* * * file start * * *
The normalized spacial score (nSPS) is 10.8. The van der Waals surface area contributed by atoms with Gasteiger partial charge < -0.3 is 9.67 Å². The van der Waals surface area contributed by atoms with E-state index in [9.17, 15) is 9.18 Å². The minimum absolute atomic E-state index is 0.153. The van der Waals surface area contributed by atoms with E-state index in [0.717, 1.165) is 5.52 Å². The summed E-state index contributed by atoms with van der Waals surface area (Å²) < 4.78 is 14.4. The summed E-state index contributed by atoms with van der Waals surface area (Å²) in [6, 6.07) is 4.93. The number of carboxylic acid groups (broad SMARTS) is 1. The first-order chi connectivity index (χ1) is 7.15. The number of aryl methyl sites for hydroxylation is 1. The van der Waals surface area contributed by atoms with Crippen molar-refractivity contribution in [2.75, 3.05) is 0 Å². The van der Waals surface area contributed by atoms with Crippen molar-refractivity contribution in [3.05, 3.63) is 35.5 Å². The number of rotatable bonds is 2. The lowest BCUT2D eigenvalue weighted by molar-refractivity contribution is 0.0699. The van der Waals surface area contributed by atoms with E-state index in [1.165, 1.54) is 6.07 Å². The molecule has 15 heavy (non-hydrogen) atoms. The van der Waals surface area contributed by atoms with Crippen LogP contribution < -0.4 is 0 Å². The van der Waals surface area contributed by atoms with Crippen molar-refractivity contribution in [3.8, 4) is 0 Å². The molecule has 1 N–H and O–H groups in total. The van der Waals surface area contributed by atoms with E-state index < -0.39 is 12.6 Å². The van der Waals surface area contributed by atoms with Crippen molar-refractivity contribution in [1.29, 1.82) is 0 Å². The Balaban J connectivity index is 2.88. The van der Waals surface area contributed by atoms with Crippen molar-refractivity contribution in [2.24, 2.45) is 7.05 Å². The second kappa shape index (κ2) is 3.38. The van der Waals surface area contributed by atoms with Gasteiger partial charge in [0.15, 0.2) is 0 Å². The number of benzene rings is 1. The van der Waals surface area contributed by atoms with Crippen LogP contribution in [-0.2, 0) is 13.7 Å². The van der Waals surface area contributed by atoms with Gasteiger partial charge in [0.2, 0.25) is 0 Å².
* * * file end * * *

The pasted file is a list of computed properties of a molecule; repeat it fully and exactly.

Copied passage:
The normalized spacial score (nSPS) is 10.8. The van der Waals surface area contributed by atoms with Gasteiger partial charge < -0.3 is 9.67 Å². The van der Waals surface area contributed by atoms with E-state index in [9.17, 15) is 9.18 Å². The minimum absolute atomic E-state index is 0.153. The van der Waals surface area contributed by atoms with E-state index in [0.717, 1.165) is 5.52 Å². The summed E-state index contributed by atoms with van der Waals surface area (Å²) < 4.78 is 14.4. The summed E-state index contributed by atoms with van der Waals surface area (Å²) in [6, 6.07) is 4.93. The number of carboxylic acid groups (broad SMARTS) is 1. The first-order chi connectivity index (χ1) is 7.15. The number of aryl methyl sites for hydroxylation is 1. The van der Waals surface area contributed by atoms with Crippen molar-refractivity contribution in [2.75, 3.05) is 0 Å². The van der Waals surface area contributed by atoms with Crippen molar-refractivity contribution in [3.05, 3.63) is 35.5 Å². The number of rotatable bonds is 2. The lowest BCUT2D eigenvalue weighted by molar-refractivity contribution is 0.0699. The van der Waals surface area contributed by atoms with E-state index in [1.165, 1.54) is 6.07 Å². The molecule has 15 heavy (non-hydrogen) atoms. The van der Waals surface area contributed by atoms with Crippen LogP contribution < -0.4 is 0 Å². The van der Waals surface area contributed by atoms with Crippen molar-refractivity contribution in [3.8, 4) is 0 Å². The molecule has 1 N–H and O–H groups in total. The van der Waals surface area contributed by atoms with E-state index < -0.39 is 12.6 Å². The van der Waals surface area contributed by atoms with Crippen molar-refractivity contribution in [1.29, 1.82) is 0 Å². The Balaban J connectivity index is 2.88. The van der Waals surface area contributed by atoms with Crippen molar-refractivity contribution in [2.24, 2.45) is 7.05 Å². The second kappa shape index (κ2) is 3.38. The van der Waals surface area contributed by atoms with Gasteiger partial charge in [0.15, 0.2) is 0 Å². The number of benzene rings is 1. The van der Waals surface area contributed by atoms with Crippen LogP contribution in [-0.2, 0) is 13.7 Å². The van der Waals surface area contributed by atoms with Gasteiger partial charge in [0.2, 0.25) is 0 Å².